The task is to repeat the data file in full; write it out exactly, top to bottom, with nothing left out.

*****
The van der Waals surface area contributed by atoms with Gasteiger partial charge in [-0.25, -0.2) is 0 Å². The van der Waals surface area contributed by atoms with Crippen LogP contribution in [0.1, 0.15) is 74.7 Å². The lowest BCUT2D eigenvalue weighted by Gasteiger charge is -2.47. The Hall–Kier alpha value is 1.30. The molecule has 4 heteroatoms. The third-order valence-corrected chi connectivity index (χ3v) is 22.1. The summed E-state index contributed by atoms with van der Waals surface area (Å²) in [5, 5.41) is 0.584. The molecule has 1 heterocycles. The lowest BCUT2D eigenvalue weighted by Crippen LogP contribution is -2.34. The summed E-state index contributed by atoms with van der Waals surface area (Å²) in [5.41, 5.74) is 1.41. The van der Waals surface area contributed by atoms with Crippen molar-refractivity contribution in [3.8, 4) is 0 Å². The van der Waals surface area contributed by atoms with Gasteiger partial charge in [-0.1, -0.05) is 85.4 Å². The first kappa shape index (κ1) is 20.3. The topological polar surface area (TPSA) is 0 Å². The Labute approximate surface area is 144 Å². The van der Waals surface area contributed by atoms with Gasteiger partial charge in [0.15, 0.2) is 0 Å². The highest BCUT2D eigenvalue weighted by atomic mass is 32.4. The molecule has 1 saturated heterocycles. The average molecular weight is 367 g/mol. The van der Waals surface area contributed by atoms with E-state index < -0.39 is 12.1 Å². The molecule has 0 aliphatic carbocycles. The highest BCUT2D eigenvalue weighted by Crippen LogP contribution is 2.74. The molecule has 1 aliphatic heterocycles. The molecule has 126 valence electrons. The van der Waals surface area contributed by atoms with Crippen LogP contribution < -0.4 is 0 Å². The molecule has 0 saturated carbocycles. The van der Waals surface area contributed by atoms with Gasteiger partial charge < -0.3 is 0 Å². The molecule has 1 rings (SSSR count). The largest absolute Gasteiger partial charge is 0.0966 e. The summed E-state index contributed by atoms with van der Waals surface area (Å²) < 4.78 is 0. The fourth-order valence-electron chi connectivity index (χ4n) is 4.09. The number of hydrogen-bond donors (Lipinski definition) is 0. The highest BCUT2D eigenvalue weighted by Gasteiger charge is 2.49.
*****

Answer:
The van der Waals surface area contributed by atoms with Gasteiger partial charge in [-0.25, -0.2) is 0 Å². The van der Waals surface area contributed by atoms with Crippen LogP contribution in [0.1, 0.15) is 74.7 Å². The lowest BCUT2D eigenvalue weighted by Gasteiger charge is -2.47. The Hall–Kier alpha value is 1.30. The molecule has 4 heteroatoms. The third-order valence-corrected chi connectivity index (χ3v) is 22.1. The summed E-state index contributed by atoms with van der Waals surface area (Å²) in [5, 5.41) is 0.584. The molecule has 1 heterocycles. The lowest BCUT2D eigenvalue weighted by Crippen LogP contribution is -2.34. The summed E-state index contributed by atoms with van der Waals surface area (Å²) in [5.41, 5.74) is 1.41. The van der Waals surface area contributed by atoms with Crippen molar-refractivity contribution in [3.8, 4) is 0 Å². The van der Waals surface area contributed by atoms with Gasteiger partial charge in [-0.1, -0.05) is 85.4 Å². The first kappa shape index (κ1) is 20.3. The topological polar surface area (TPSA) is 0 Å². The Labute approximate surface area is 144 Å². The van der Waals surface area contributed by atoms with Gasteiger partial charge in [0.15, 0.2) is 0 Å². The highest BCUT2D eigenvalue weighted by atomic mass is 32.4. The molecule has 1 saturated heterocycles. The average molecular weight is 367 g/mol. The van der Waals surface area contributed by atoms with E-state index < -0.39 is 12.1 Å². The molecule has 0 aliphatic carbocycles. The highest BCUT2D eigenvalue weighted by Crippen LogP contribution is 2.74. The molecule has 1 aliphatic heterocycles. The molecule has 126 valence electrons. The van der Waals surface area contributed by atoms with Crippen LogP contribution < -0.4 is 0 Å². The molecule has 0 saturated carbocycles. The van der Waals surface area contributed by atoms with Gasteiger partial charge < -0.3 is 0 Å². The molecule has 1 rings (SSSR count). The largest absolute Gasteiger partial charge is 0.0966 e. The summed E-state index contributed by atoms with van der Waals surface area (Å²) < 4.78 is 0. The fourth-order valence-electron chi connectivity index (χ4n) is 4.09. The number of hydrogen-bond donors (Lipinski definition) is 0. The highest BCUT2D eigenvalue weighted by Gasteiger charge is 2.49.